Hard to Pronounce, Easy to Enjoy: Auchentoshan Valinch 2012 Single Malt Scotch
I never in my life thought I’d be describing a whisky with 57.2% alcohol as “easy drinking.” But if ever a scotch deserved to be associated with this cliched phrase, its Auchentoshan Valinch 2012 Single Malt Scotch. I had the pleasure of trying this whisky after my good friend and successor at The Gazette bought me a bottle to celebrate the transition. He obviously knew how to please me: How could I say no to a high strength, limited edition scotch?
For years, the distillers at Auchentoshan have been experimenting with their whisky. Consider them the craft-brewers of Scotland, pushing the limits of what can be done with scotch. Valinch is made in this spirit, and is part of their growing number of limited release whiskys.
Named for the glass pipette used to draw samples from barrels, Valinch is a cask strength scotch. This means it hasn’t been diluted to the standard 40% alcohol, which is common procedure for most whisky. While some claim the dilution brings out different flavours in a scotch, Valinch insists on remaining unadulterated; a risky maneuver, but one it pulls off successfully.
While most cask strength whiskys on the market are generally older, Valinch gives off every indication of being a young scotch. It’s colour is a light hay, very clear, and it leaves dense glycerin lines on the inside of the glass. On the nose, Valinch smells like nothing so much as caramel drizzle. The unmistakable scent of toasted sugar is so apparent it made me wonder if I was drinking a flavoured liqueur. Underneath the powerful sweetness was a spiciness that reminded me of fresh cinnamon. It was interesting, and despite the powerful alcohol fumes, I had no problems sniffing this scotch.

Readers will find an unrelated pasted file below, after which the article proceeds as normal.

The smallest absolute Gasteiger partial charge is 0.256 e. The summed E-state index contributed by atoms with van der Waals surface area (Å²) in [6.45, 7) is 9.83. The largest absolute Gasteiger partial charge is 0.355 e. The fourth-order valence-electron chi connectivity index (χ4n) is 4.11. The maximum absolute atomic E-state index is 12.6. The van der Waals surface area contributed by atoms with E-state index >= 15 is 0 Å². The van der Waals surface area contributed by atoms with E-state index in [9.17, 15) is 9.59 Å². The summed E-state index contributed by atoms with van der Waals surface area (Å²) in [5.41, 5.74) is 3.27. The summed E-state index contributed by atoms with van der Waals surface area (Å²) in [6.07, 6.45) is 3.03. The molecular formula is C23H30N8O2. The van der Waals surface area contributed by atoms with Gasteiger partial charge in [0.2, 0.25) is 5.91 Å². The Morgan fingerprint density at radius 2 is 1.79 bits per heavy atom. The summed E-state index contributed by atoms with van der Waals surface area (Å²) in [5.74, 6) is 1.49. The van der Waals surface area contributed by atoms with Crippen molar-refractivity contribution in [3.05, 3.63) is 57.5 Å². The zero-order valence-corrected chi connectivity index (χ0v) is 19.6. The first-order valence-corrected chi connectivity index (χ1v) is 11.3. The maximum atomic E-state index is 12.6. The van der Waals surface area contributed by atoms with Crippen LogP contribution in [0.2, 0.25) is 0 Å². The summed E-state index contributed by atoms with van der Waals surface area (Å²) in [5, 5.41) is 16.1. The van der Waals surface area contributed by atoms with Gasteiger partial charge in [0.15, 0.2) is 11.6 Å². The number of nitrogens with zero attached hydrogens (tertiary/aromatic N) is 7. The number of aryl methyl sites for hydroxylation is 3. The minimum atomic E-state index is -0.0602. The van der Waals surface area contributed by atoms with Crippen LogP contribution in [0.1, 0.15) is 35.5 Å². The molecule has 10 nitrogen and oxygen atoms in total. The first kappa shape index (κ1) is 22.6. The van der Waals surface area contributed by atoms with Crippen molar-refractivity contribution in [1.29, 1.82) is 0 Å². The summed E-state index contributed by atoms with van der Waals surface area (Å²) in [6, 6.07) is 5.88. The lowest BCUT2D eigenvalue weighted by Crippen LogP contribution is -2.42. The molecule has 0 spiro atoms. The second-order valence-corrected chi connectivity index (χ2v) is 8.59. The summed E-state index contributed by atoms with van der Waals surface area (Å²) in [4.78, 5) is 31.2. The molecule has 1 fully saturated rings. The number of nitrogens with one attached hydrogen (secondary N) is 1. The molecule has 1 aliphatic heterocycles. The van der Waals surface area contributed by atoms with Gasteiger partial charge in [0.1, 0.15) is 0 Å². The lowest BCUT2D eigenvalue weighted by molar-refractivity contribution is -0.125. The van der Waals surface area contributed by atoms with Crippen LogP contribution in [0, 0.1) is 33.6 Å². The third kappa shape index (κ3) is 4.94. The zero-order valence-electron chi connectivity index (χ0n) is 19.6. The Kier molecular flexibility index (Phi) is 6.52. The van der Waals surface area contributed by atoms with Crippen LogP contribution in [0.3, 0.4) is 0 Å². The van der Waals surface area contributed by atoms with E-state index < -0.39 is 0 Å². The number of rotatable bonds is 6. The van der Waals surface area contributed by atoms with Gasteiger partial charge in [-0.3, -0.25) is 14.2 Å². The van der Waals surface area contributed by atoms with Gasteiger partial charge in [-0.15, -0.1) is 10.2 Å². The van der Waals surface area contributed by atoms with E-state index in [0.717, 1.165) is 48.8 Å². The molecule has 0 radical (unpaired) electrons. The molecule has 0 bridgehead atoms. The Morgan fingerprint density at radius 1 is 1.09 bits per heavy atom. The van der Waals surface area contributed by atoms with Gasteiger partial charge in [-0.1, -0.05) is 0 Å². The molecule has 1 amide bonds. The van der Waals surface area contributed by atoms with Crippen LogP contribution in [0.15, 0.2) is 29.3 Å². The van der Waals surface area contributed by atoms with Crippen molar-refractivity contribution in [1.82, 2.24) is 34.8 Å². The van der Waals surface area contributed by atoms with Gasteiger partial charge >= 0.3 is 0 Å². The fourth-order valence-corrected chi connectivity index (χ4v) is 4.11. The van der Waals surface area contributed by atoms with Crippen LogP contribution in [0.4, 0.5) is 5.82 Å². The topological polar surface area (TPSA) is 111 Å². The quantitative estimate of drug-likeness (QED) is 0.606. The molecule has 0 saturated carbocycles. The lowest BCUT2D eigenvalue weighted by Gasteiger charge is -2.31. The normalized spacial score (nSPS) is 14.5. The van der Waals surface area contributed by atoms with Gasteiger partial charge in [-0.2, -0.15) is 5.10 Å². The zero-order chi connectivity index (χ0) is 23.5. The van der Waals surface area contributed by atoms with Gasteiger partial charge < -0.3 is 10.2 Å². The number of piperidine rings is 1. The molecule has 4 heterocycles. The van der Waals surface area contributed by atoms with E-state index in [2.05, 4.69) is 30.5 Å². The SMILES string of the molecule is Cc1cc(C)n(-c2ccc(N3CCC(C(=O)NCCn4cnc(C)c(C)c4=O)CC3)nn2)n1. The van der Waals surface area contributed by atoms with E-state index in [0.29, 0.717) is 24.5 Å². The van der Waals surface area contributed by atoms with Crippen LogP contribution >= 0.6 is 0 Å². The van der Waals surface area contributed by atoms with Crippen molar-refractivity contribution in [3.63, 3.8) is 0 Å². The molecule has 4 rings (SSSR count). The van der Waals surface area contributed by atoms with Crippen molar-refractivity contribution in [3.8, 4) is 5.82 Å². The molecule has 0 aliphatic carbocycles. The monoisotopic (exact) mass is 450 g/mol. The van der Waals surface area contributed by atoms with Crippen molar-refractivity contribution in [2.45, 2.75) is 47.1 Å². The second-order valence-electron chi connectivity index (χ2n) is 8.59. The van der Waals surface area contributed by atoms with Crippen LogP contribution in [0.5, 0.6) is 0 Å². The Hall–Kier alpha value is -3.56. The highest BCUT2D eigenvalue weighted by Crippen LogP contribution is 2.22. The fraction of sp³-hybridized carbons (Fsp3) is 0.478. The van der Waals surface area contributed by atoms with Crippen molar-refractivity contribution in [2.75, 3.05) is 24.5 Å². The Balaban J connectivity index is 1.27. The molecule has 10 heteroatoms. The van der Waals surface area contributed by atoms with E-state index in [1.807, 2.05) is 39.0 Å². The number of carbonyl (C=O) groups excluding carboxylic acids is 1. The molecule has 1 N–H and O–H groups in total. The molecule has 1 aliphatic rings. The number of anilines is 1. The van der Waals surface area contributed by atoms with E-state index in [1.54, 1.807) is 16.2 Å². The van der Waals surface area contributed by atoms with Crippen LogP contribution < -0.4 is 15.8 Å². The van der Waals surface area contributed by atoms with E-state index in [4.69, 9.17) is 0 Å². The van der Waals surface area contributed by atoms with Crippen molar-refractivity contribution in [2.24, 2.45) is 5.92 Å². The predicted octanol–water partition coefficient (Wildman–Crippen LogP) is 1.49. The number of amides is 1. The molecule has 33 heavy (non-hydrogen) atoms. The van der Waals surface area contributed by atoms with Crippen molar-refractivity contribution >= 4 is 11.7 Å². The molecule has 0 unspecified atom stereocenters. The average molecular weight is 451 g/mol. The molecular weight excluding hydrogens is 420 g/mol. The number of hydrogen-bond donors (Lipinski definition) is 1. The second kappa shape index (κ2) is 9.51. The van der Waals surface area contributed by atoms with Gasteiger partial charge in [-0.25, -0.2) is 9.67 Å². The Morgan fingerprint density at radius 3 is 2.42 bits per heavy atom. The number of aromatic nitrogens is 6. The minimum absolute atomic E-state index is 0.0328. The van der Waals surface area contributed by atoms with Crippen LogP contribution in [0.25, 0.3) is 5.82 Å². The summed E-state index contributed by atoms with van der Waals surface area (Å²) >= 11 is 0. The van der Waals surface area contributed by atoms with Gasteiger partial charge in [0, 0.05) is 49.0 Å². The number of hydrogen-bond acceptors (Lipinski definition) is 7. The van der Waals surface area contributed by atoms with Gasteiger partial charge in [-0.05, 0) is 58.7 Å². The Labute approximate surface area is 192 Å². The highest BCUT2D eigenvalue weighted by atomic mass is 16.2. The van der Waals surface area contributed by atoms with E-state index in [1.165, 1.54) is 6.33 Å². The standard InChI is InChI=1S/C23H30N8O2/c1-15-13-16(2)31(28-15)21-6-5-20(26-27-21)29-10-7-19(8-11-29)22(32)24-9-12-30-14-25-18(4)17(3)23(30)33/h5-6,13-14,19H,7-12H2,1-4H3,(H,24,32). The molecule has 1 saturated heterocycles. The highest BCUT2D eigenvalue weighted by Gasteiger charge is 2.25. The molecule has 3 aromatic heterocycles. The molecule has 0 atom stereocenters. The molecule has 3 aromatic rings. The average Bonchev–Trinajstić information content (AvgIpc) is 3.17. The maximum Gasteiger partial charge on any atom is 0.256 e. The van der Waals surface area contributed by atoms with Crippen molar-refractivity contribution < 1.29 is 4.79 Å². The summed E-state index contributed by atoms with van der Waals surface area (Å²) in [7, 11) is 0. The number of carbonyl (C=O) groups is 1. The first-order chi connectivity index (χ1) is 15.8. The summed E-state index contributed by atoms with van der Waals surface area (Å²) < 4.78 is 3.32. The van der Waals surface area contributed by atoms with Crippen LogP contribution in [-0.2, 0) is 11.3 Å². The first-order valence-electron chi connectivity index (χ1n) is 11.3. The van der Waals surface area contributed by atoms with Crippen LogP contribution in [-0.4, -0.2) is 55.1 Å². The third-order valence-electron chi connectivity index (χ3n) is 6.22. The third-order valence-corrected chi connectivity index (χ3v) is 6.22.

As for taste, Valinch made good for the promises it made on the nose. The Auchentoshan marketing people describe it as “creme brulee” and “creamy fruit” which I think may have been a tad ambitious. Certainly, the scorched sugar carries on the toungue, which I guess could be called creme brulee. And yes, there is a solid taste of orange which I suppose could be referred to as “creamy fruit.” For me, however, it tasted like nothing no much as the cinnamon I detected on the nose. It also ended with a pleasant pepper taste, which added a nice complexity to an otherwise fairly straight-forward scotch. And boy, it does pack a bit of a kick. My whole throat tingled with every sip, and after only one I was feeling rather warm and giddy.
Valinch was a great whisky and I’m grateful I got to taste it. It’s a potent beverage, but one concocted with a subtlety that makes it easily accessible and enjoyable. If you can still find a bottle of it, I recommend it to any scotch fan. If you can’t, keep your eyes open for other limited releases coming from Auchentoshan. They’re definitely whiskies you’re going to want sip slow.